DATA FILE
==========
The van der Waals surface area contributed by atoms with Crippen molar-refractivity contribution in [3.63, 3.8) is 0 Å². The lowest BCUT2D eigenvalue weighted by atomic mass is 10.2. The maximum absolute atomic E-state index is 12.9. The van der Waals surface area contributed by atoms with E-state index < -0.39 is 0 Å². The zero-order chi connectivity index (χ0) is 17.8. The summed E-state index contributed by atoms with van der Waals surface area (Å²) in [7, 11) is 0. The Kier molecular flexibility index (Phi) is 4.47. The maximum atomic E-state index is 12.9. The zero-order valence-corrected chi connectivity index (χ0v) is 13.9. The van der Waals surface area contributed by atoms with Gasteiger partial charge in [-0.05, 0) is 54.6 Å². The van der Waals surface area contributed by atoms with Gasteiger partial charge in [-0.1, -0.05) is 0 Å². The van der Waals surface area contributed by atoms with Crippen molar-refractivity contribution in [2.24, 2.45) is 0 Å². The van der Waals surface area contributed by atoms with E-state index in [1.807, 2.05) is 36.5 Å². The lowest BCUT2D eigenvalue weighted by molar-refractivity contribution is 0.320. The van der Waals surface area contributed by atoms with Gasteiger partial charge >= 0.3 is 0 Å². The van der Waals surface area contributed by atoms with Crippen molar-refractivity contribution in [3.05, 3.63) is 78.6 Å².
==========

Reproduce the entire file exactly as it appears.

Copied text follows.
The van der Waals surface area contributed by atoms with Crippen molar-refractivity contribution in [3.63, 3.8) is 0 Å². The lowest BCUT2D eigenvalue weighted by atomic mass is 10.2. The maximum absolute atomic E-state index is 12.9. The van der Waals surface area contributed by atoms with E-state index < -0.39 is 0 Å². The zero-order chi connectivity index (χ0) is 17.8. The summed E-state index contributed by atoms with van der Waals surface area (Å²) in [7, 11) is 0. The Kier molecular flexibility index (Phi) is 4.47. The maximum atomic E-state index is 12.9. The zero-order valence-corrected chi connectivity index (χ0v) is 13.9. The van der Waals surface area contributed by atoms with Gasteiger partial charge in [-0.05, 0) is 54.6 Å². The van der Waals surface area contributed by atoms with Gasteiger partial charge in [-0.1, -0.05) is 0 Å². The van der Waals surface area contributed by atoms with Crippen molar-refractivity contribution in [2.24, 2.45) is 0 Å². The van der Waals surface area contributed by atoms with E-state index in [1.807, 2.05) is 36.5 Å². The lowest BCUT2D eigenvalue weighted by molar-refractivity contribution is 0.320. The van der Waals surface area contributed by atoms with Gasteiger partial charge >= 0.3 is 0 Å². The van der Waals surface area contributed by atoms with Crippen molar-refractivity contribution in [3.05, 3.63) is 78.6 Å².